This sprawling campo with numerous late-night locales creates an ideal environment for students and other can meet and hang out. The only problem is — given that stone and water surfaces carry and amplify even the most subdued conversation — anyone within earshot can’t get a lick of sleep.

What’s a mayor to do? Guest contributor and journalist Gioia Tiozzo of reports.

Venice, August 10 – It’s decided, at least for now. In Campo Santa Margherita and San Pantalon, bars, restaurants, pizzerias and gelaterie will lower their saracinesche [rolling metal storefront gates] and send everyone a casa. It’s a bold — if risky — new move to find a solution to managing the nightlight in the only campo In Venice where masses of youth congregate every evening [especially in summer]. The order will remain in force for the next two months, then reevaluated. Mayor Orsoni has left for the holidays, and the merchants, who certainly will not stand silent and watch, are left holding the bag. 

The issues at stake are not insignificant. 29 enterprises — as many types of activities are affected by the order — will be left to deal with a substantial loss of revenue and possible redundancy. If kitchens have to close at 11pm, some cooks and servers could also be left at home.

Certainly the mayor had to do something. According to the findings of ARPAV, the noise level in Campo Santa Margherita at that hour is equal to that of an industrial area. It’s easy to understand the [ongoing] irritation of [the campo’s] residents, who need to sleep at a reasonable hour. Hence the drastic decision.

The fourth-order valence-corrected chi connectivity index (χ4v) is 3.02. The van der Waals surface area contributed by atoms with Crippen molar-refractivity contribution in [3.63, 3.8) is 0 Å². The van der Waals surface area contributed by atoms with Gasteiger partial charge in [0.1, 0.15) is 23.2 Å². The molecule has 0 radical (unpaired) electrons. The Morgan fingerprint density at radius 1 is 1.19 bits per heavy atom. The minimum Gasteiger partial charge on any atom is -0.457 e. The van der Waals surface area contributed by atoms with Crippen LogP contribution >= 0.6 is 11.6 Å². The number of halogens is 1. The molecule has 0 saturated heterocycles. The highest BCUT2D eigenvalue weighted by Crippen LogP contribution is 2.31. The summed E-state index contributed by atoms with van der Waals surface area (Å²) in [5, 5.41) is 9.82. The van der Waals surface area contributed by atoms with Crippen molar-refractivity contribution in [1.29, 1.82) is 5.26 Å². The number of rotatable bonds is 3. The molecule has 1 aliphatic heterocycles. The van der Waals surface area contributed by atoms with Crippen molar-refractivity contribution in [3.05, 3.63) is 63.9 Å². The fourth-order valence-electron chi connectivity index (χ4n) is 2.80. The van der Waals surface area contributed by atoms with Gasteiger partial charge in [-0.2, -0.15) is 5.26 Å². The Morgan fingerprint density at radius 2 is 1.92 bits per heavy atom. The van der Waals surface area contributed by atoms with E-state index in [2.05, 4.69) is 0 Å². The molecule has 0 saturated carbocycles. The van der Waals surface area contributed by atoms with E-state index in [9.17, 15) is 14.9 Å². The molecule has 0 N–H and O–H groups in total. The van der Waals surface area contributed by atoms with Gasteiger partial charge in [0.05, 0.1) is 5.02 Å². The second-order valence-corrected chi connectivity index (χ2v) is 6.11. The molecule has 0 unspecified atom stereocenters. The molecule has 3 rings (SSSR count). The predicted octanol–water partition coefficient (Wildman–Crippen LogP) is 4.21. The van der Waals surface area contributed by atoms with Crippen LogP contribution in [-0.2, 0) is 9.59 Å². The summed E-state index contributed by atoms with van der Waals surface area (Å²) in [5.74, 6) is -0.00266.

“That’s the way you kill a town” say business owners, who yesterday morning gathered at Ca ‘Farsetti to get the May0r’s attention. They want more dialogue and a discussion board to seek an alternative solution together.

The problem, in fact, according to operators, it is not up to the opening night of the premises, rather the lack of control over activity such as shouting, bongo playing, etc. They would have never come up with such a drastic solution; a better one would be to wet the floor at night (as is done in other Italian cities), thus discouraging groups from sitting on the wet ground chattering away into the wee hours.

Joy Tiozzo

Read Italian? See the original post here.

Venice Transit News: Aerobus & Rialto Landing